Easing Out of Lifestyle Inflation

I’ve had both a job and one or more small businesses at the same time for more than 5 years now. That’s resulted in two things: I went from below poverty-level income to making what’s good money in comparison, and I’ve gotten used to having money coming in each month — as opposed to not knowing where my next dollar would come from.

But that’s also made it very tempting to succumb to too much lifestyle inflation.

Believe me, when you’re coming up from super low income, there’s nothing wrong with a little bit of lifestyle inflation. But there are limits, and I’ve noticed myself passing them a little too often lately.

So I’m going to be easing out of lifestyle inflation. While I won’t be cutting back on the things that I really love doing (travel, eating out) I will be looking at other expenses and purchases with a new eye.

After all, why buy things that I’m not getting full use out of, or that I don’t really need?

What about you? Have you noticed lifestyle inflation creeping up on you?

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21 comments

  • I’m fighting it with everything I have. Good for you for focusing on the things that bring you the most satisfaction and dumping the rest. It’s not about more, more, more but it’s not about total deprivation either.

  • I feel like I have been fighting an uphill battle against lifestyle inflation…the only chance I have against it is pushing the money into accounts that I no longer considered “mine.” So extra cash flow goes to debt repayment OR into a long term savings account that I would feel terrible to invade.

  • It is easy to get out of control, look at professional athletes, and entertainers. My rule of thumb is to save 50% of any extra income. Every time I receive salary increases, I put 50% toward investing.

  • In one way, I’m kind of glad that we’re stuck with our underwater house for at least five more years. It’s forcing us to live at this level for a while and not run out and buy a larger house, which I’m sure we would have done by now if things were different.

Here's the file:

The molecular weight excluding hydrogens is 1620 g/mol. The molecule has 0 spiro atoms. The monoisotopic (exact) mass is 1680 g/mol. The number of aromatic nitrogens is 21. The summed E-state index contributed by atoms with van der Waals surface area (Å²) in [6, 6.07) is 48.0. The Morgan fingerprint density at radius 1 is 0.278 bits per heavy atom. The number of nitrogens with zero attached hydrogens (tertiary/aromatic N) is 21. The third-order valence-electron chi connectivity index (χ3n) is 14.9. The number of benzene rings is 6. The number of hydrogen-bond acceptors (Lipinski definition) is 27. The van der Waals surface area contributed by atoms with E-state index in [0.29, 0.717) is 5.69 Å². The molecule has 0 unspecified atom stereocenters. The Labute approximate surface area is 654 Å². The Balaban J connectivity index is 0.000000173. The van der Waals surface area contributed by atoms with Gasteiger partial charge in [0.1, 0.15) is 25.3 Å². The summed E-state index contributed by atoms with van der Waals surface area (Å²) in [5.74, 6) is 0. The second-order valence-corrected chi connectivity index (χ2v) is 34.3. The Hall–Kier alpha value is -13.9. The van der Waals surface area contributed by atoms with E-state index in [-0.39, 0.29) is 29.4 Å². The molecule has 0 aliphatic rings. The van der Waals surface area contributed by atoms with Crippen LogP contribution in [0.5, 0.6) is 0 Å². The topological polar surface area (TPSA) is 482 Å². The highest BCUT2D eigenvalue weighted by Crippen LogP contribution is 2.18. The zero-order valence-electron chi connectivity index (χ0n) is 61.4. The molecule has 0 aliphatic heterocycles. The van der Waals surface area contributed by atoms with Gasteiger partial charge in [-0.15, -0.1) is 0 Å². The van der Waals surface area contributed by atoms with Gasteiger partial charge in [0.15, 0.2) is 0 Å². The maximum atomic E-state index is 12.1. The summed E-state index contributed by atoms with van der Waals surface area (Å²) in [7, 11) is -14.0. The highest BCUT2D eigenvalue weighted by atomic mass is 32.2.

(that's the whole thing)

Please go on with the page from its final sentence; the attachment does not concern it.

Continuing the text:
• Justin

    I have to admit Im amused by the article title itself…this is a good post. Very true…the more we make, the more we spend, we inflate our own expenses, never allowing ourselves to get ahead. I got a huge raise, I went out and got the most expensive car ive ever owned…

    if you get a chance, check out my fledging personal finance blog..id love to hear feedback from a fellow blogger!

    http://www.moneyistheroot.com

    • Yay for new blogs :) Do you have a twitter account? I stopped by but didn’t see an icon for one.

      • Justin

        No I dont have a twitter account, actually I dont even use one personally…I use facebook regularly but I havent created one for the blog… kinda figured I should start slow and work my way there, lol gain some loyal readers. I appreciate you checking it out!

  • It is pretty amusing looking back at my credit card statements from when I first graduated college to right now. Lifestyle Inflation definitely came to our household! Then again, we are still saving lots of money, and have our debt paid off (except the mortgage).

    The only thing that bothers me is thinking about squandering away some of our money, you know? Like even though we’re doing well financially, tomorrow may be different, so we should probably save even more…

  • I’ve had a pretty significant lifestyle deflation over the past couple of years. I’m living cheaper than I ever have. I’m also making (almost–did take a very small paycut for my current job, but the bennies are better, so I end up ahead at the end of the day) the best salary I’ve ever made. Thank god, thank god, thank god I read YMOYL years ago, or I’d probably still be spending more than I make and screwing up my chances for a secure retirement. It is LE CRAZY how much money I am able to save from lifestyle deflation.

  • Paul

    What is the book YMOYL?
    Thanks,
    Paul

  • I’ve lived a pretty frugal life, in fact I’ve been so frugal it’s hard for me to spend money.

    Lately, I’ve actually trying to spend more money guilt free but it’s very hard for me.

  • Why do you feel guilty about it? I remember when I felt like that. I think for me it was just not being used to the idea of actually having *extra* money available.

  • It’s a constant battle for me. Awareness helps a lot. The problem is I just “want” too much.